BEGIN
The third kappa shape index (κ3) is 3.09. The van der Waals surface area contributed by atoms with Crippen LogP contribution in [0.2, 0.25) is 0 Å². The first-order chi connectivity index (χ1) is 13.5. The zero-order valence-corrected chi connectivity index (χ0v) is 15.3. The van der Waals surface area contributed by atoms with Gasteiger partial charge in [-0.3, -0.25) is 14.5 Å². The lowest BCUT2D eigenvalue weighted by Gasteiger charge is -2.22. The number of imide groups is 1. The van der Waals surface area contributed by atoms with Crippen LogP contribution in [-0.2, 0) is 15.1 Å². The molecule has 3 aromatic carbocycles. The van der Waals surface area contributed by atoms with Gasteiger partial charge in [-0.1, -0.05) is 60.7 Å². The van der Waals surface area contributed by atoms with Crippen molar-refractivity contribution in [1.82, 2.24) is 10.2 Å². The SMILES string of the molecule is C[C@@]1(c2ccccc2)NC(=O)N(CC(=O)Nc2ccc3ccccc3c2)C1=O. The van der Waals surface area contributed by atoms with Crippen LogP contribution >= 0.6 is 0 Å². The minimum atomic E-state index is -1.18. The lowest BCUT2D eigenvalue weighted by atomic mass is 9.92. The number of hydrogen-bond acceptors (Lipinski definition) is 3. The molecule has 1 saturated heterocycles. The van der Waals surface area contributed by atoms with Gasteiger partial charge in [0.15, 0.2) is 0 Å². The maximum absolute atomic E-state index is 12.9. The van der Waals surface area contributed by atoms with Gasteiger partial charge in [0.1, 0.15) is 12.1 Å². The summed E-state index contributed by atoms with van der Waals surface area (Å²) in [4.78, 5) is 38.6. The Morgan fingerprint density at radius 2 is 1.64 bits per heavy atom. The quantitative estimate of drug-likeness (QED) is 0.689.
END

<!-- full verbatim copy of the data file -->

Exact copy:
The third kappa shape index (κ3) is 3.09. The van der Waals surface area contributed by atoms with Crippen LogP contribution in [0.2, 0.25) is 0 Å². The first-order chi connectivity index (χ1) is 13.5. The zero-order valence-corrected chi connectivity index (χ0v) is 15.3. The van der Waals surface area contributed by atoms with Gasteiger partial charge in [-0.3, -0.25) is 14.5 Å². The lowest BCUT2D eigenvalue weighted by Gasteiger charge is -2.22. The number of imide groups is 1. The van der Waals surface area contributed by atoms with Crippen LogP contribution in [-0.2, 0) is 15.1 Å². The molecule has 3 aromatic carbocycles. The van der Waals surface area contributed by atoms with Gasteiger partial charge in [-0.1, -0.05) is 60.7 Å². The van der Waals surface area contributed by atoms with Crippen molar-refractivity contribution in [1.82, 2.24) is 10.2 Å². The SMILES string of the molecule is C[C@@]1(c2ccccc2)NC(=O)N(CC(=O)Nc2ccc3ccccc3c2)C1=O. The van der Waals surface area contributed by atoms with Crippen LogP contribution >= 0.6 is 0 Å². The minimum atomic E-state index is -1.18. The lowest BCUT2D eigenvalue weighted by atomic mass is 9.92. The number of hydrogen-bond acceptors (Lipinski definition) is 3. The molecule has 1 saturated heterocycles. The van der Waals surface area contributed by atoms with Gasteiger partial charge in [0.15, 0.2) is 0 Å². The maximum absolute atomic E-state index is 12.9. The van der Waals surface area contributed by atoms with Gasteiger partial charge in [0.1, 0.15) is 12.1 Å². The summed E-state index contributed by atoms with van der Waals surface area (Å²) in [4.78, 5) is 38.6. The Morgan fingerprint density at radius 2 is 1.64 bits per heavy atom. The quantitative estimate of drug-likeness (QED) is 0.689.